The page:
wordsThis is a blog about words, the English language. I may at times, such as here, annoy or offend, this is not my purpose and I apologize if I do so.

All my childhood I dipped in and out of the bible. Attending a Church of England primary school and then a Roman Catholic secondary school, throwing in Sunday school as well, it was a given that I was going to end up knowing huge quantities of those books. Back then the version most commonly used in the Church of England was the King James version. The Douay in the Roman Catholic school. I found the slightly archaic language of the King James with its rhythms and cadences exhilarating, exciting and beautiful. If I didn’t understand, and of course such old English can be difficult at times

a) there was always someone who could further translate and elucidate and
b) the sound of the words could envelop and stir the senses as can music . Knowledge is not always necessary.

I am not sure why people like to produce versions of plain English bible why the richness and beauty and sheer grandeur is considered so bad, as a child I didn’t understand it all but over time I did. Language is after all one of the glories of humanity. Anyway I am in no position to judge because of a whole childhood of religion and years of traveling to other cultures and nations I have ended up with no religion at all. I also have not read all the other newer versions. It is, I believe, a question of personal taste.

I do still think the King James Bible is one of the ‘great classics’ of the English language

King James was the ‘authorised bible’ it was written in the 1600s, not by any one individual but by ‘committee!’ who would have thought a committee could create something so sublime:) under James 1 instruction; with the requirement to ‘to make a good one better, or out of many good ones, one principall good one’

The’ good one’ was the Bishops’ Bible of 1568(1602 edition), and the many included, other earlier versions such as Tyndale’s 1530, Wycliffe’s 1388, the Geneva 1560 and the Douay-Rheims 1582-1609, there were many others. The bible after centuries of being a closed book known only to Latin speakers had been translated into the common tongue many times over the centuries before. So not all the language originated from that team of worthy men. Working on the principle if it was good keep it, tweak if it needed, create when all else failed they pulled together a wonderful celebration of words. Words which inspired poets, politicians, singers, authors, ad men and newspaper magnets as well bringing the ‘Word’ to ordinary people who found them equally inspiring.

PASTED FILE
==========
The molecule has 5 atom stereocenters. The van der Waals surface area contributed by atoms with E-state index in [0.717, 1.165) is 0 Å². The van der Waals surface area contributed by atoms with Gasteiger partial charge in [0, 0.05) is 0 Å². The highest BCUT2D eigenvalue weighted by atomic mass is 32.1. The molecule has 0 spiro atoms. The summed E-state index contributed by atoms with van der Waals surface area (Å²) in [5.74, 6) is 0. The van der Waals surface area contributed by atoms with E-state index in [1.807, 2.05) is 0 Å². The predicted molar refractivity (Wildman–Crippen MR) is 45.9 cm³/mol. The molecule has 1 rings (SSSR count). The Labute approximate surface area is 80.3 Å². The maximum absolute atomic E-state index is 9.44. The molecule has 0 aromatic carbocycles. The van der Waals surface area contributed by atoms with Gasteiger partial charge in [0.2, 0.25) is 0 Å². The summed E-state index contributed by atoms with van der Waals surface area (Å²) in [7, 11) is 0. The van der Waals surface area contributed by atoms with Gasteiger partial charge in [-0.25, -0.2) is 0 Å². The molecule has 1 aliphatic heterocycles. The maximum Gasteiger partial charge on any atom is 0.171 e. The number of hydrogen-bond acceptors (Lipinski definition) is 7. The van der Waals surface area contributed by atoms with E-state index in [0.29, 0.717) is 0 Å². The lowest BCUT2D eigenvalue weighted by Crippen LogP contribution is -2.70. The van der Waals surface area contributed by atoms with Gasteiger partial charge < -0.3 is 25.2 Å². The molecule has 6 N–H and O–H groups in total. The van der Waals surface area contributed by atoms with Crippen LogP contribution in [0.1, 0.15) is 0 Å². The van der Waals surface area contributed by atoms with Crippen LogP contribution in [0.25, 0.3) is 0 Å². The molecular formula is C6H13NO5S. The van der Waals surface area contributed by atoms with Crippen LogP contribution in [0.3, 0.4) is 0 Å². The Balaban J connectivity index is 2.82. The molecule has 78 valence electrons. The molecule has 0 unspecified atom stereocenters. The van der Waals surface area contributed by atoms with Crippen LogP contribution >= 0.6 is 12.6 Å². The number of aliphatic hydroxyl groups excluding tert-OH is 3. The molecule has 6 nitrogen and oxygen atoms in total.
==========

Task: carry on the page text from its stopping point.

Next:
Our language now is richly seamed with expressions from this bible, even those who like me have no faith and those who worship in another faith system. Many do not even know they quote from the Bible, or play around with the words in adverts and headlines that originate from the book.

Many make extravagant claims for the authorised version, I am not keen on extravagance! However I do agree The King James Bible has influenced our language a great deal. Not the nuts and bolts such as grammar and spelling but in the idiomatic sense, in the concepts a phrase can conjure up. When written works,songs, adverts and headlines can be titled by expressions or words from a book written 400 years ago then I think it is fairly safe a statement to make.

Up here in cyberspace I have come across those with an everyday knowledge of the bible – not necessarily my King James version and those who have a disconnect between the expressions they use and the origins of those expressions. It is a shame in a way but also a sign that the words and expressions have as with so much of our language grown their own wings and flown.

I want to pull up a few of the most common words and expressions over the next few weeks, with their original and their modern versions and uses. It’s just an excuse for me to re-visit a book I enjoy so much:) To try maybe to explain in modern style usage why their appeal has lasted so long.